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ROME RAILWAY & LIGHT COMPANY v. FLOYD COUNTY

March 6, 1917

ROME RAILWAY & LIGHT COMPANY
v.
FLOYD COUNTY, GEORGIA, ET AL.



APPEAL FROM THE DISTRICT COURT OF THE UNITED STATES FOR THE NORTHERN DISTRICT OF GEORGIA

White, McKenna, Holmes, Day, Van Devanter, Pitney, McReynolds, Brandeis, Clarke

Author: Mcreynolds

[ 243 U.S. Page 258]

 MR. JUSTICE McREYNOLDS delivered the opinion of the court.

Within the limits of Rome, Georgia, since 1881, three public bridges have crossed the Etowah and Oostanaula Rivers. Appellant is successor to the Rome Street Railroad Company incorporated in 1884 by special act and empowered to construct and operate railroads in that city, also in certain neighboring towns, and, with consent of the Floyd County Board of Commissioners of Roads and

[ 243 U.S. Page 259]

     Revenues, for five miles along public roads. Ga. Laws, 1884-5, p. 191, Id. p. 235. Authority was given to use horses, electricity, underground cables driven by steam, "or any other appliance that may hereafter be invented or used as motive power." The company began to run horse drawn cars over the city streets and across Howard Street or Second Avenue Bridge as early as 1885; and this mode of operation continued until 1892 or 1893.

The Howard Street Bridge having been destroyed in April, 1886, the county erected a new one upon the same site; thereafter it refused to permit the car company to lay tracks or operate over this without payment therefor and brought suit to enjoin any attempt so to do. In County of Floyd v. Rome Street Railroad Co., 77 Georgia, 614, 617 (October Term, 1886), the state Supreme Court held: "The only question made by the record, therefore, is, whether the legislature has authorized the street railroad company to appropriate this bridge to its use in the manner claimed by it, without the county's consent, and without making it compensation. . . . The bridge forms a continuation of the streets of the city across the river and is a part of the same. . . . The legislature, unless restricted by the State constitution, may, even without the consent of a municipality, and without allowing it compensation, authorize railroads to be laid in its highways. . . . But even had the consent of the county of Floyd been required to this use of the bridge by the street railroad company, that assent was given, and when the condition on which it was accorded was accepted and acted upon by the company, it became a binding contract until the license was revoked by the only authority having power to revoke it. . . . The precise point insisted upon by counsel for the county is, that where any part of a public street or highway is washed out or otherwise destroyed by any means, and the damage is repaired by a new structure upon the portion thus destroyed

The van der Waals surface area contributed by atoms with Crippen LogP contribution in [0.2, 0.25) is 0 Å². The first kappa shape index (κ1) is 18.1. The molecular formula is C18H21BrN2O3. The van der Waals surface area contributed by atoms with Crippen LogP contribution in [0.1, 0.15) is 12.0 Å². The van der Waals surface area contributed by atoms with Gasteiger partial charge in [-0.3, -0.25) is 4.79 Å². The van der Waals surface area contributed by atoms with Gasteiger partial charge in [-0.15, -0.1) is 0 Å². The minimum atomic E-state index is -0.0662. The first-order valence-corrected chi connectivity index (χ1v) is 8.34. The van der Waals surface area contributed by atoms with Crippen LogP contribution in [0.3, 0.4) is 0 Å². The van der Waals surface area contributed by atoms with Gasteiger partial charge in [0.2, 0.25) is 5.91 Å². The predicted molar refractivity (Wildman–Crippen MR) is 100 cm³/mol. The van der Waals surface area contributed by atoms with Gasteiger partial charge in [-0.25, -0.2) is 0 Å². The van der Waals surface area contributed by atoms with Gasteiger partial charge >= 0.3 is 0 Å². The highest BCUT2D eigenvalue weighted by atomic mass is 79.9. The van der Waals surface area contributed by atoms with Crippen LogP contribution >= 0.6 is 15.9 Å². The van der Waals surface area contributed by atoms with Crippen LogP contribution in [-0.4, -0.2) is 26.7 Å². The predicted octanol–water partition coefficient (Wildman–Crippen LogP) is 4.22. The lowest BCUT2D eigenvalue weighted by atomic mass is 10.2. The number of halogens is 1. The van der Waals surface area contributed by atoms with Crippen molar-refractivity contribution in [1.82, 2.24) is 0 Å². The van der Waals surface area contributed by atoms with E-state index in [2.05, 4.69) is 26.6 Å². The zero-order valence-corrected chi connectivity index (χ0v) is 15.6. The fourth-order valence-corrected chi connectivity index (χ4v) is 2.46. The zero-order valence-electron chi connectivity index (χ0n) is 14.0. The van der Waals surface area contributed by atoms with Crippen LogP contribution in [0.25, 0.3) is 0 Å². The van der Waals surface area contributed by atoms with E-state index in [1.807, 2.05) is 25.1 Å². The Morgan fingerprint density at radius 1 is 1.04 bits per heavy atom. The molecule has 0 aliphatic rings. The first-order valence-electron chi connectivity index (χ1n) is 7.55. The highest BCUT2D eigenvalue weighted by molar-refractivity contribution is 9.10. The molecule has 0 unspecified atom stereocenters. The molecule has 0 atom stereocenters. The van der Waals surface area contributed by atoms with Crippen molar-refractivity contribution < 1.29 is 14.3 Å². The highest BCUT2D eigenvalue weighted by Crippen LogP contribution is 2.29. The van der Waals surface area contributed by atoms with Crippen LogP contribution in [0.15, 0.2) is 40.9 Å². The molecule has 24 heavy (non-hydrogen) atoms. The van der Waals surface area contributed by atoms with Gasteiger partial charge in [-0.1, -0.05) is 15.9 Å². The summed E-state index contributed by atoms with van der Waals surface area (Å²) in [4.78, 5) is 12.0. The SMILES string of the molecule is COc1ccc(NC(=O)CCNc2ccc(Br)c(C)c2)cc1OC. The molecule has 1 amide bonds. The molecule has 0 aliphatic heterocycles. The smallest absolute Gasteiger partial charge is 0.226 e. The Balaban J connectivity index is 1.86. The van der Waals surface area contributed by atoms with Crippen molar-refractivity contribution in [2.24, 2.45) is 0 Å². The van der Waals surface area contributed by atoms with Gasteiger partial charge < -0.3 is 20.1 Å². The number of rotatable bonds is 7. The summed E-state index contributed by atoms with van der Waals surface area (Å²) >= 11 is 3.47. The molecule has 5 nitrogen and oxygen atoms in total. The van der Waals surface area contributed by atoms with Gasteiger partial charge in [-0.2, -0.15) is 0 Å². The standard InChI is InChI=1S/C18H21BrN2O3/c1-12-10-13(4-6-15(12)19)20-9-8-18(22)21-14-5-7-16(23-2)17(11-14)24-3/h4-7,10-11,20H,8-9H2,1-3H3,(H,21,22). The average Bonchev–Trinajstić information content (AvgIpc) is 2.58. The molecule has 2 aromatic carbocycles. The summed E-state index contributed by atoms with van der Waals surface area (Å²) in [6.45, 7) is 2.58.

[ 243 U.S. Page 260]

     or rendered unfit for use, this gives the county a right to exact additional compensation from a railroad company which, previously to the injury, used the street or public highway with the assent of the municipality, where the railroad company proposes to make the same use of the street or highway after it has been repaired. We certainly know of no case which has carried the right of compensation for its use to this extent, and think that its recognition and enforcement by the courts would work great injury to the prosperity of the community."

An amendment to its charter, September 21, 1887 (Ga. Laws, 1887, p. 148), empowered the company to use dummy steam engines on the bridge subject to such regulations as the Board of Commissioners might prescribe from time to time. Extensions were also specially authorized with consent of the Board as to public roads and town authorities as to streets. Another amendment, November 12, 1889 (Ga. Laws, 1889, p. 696), prohibited the use of dummy engines or steam power on the bridges without unanimous consent of all the Commissioners declared by public resolution in an official meeting, and it provided, "that the Board of Commissioners of Roads and Revenues of Floyd county shall not have the right to grant any vested or contract rights to said Rome Street Railroad Company, or any other persons on or over said bridges, but may, in their discretion, grant temporary uses and privileges to said railroad company over said bridges, subject at all times to be revoked by said commissioners."

February 25, 1892, Floyd County, through its Board of Commissioners, and the Rome Street Railroad Company by formal writing agreed that, "Said party of the first part grants to the said party of the second part the right to lay and maintain a single track on one side of the County Bridges, at Rome, to-wit, . . . with the right to place electric wires and appliances and to run

[ 243 U.S. Page 261]

     electric cars across said bridges upon the consideration and conditions herein named" -- among them payment of $100.00 annually for use of each bridge, and commencing to build electric lines within ninety days. Later, in 1892 or 1893, the car lines were equipped electrically and extended over and beyond all of the bridges, and since that time have been continuously operated. February 3, 1896, it was stipulated by the county and the City Electric Railway Company, a successor to the Rome Street Railroad Company and appellant's predecessor, "that said party of the first part grants to the said party of the second part the right to use its electric wires and appliances and to run electric cars across ...


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